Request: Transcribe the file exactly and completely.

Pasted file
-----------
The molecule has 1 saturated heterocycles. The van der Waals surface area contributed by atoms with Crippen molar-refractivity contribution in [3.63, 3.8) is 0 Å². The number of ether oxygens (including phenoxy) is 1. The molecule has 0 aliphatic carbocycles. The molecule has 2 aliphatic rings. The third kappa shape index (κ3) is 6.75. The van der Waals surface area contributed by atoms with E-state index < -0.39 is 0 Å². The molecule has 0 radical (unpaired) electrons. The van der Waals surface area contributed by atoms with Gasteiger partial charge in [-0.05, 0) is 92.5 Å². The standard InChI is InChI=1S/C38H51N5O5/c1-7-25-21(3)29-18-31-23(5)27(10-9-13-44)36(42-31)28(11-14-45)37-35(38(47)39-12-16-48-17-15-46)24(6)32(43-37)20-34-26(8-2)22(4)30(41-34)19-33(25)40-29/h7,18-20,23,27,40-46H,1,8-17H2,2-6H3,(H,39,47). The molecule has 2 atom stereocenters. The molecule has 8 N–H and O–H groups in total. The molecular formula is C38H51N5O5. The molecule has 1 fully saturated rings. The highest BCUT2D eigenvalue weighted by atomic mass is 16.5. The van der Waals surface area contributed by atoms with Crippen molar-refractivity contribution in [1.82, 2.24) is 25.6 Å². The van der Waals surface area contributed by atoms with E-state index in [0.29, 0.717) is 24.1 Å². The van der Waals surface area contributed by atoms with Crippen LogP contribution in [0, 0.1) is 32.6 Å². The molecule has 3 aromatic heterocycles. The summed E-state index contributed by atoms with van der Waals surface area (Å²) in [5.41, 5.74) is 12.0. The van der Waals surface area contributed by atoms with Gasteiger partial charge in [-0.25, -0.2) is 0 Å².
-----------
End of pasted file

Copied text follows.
The molecule has 1 saturated heterocycles. The van der Waals surface area contributed by atoms with Crippen molar-refractivity contribution in [3.63, 3.8) is 0 Å². The number of ether oxygens (including phenoxy) is 1. The molecule has 0 aliphatic carbocycles. The molecule has 2 aliphatic rings. The third kappa shape index (κ3) is 6.75. The van der Waals surface area contributed by atoms with E-state index < -0.39 is 0 Å². The molecule has 0 radical (unpaired) electrons. The van der Waals surface area contributed by atoms with Gasteiger partial charge in [-0.05, 0) is 92.5 Å². The standard InChI is InChI=1S/C38H51N5O5/c1-7-25-21(3)29-18-31-23(5)27(10-9-13-44)36(42-31)28(11-14-45)37-35(38(47)39-12-16-48-17-15-46)24(6)32(43-37)20-34-26(8-2)22(4)30(41-34)19-33(25)40-29/h7,18-20,23,27,40-46H,1,8-17H2,2-6H3,(H,39,47). The molecule has 2 atom stereocenters. The molecule has 8 N–H and O–H groups in total. The molecular formula is C38H51N5O5. The molecule has 1 fully saturated rings. The highest BCUT2D eigenvalue weighted by atomic mass is 16.5. The van der Waals surface area contributed by atoms with Crippen molar-refractivity contribution in [1.82, 2.24) is 25.6 Å². The van der Waals surface area contributed by atoms with E-state index in [0.29, 0.717) is 24.1 Å². The van der Waals surface area contributed by atoms with Crippen LogP contribution in [0, 0.1) is 32.6 Å². The molecule has 3 aromatic heterocycles. The summed E-state index contributed by atoms with van der Waals surface area (Å²) in [5.41, 5.74) is 12.0. The van der Waals surface area contributed by atoms with Gasteiger partial charge in [-0.25, -0.2) is 0 Å².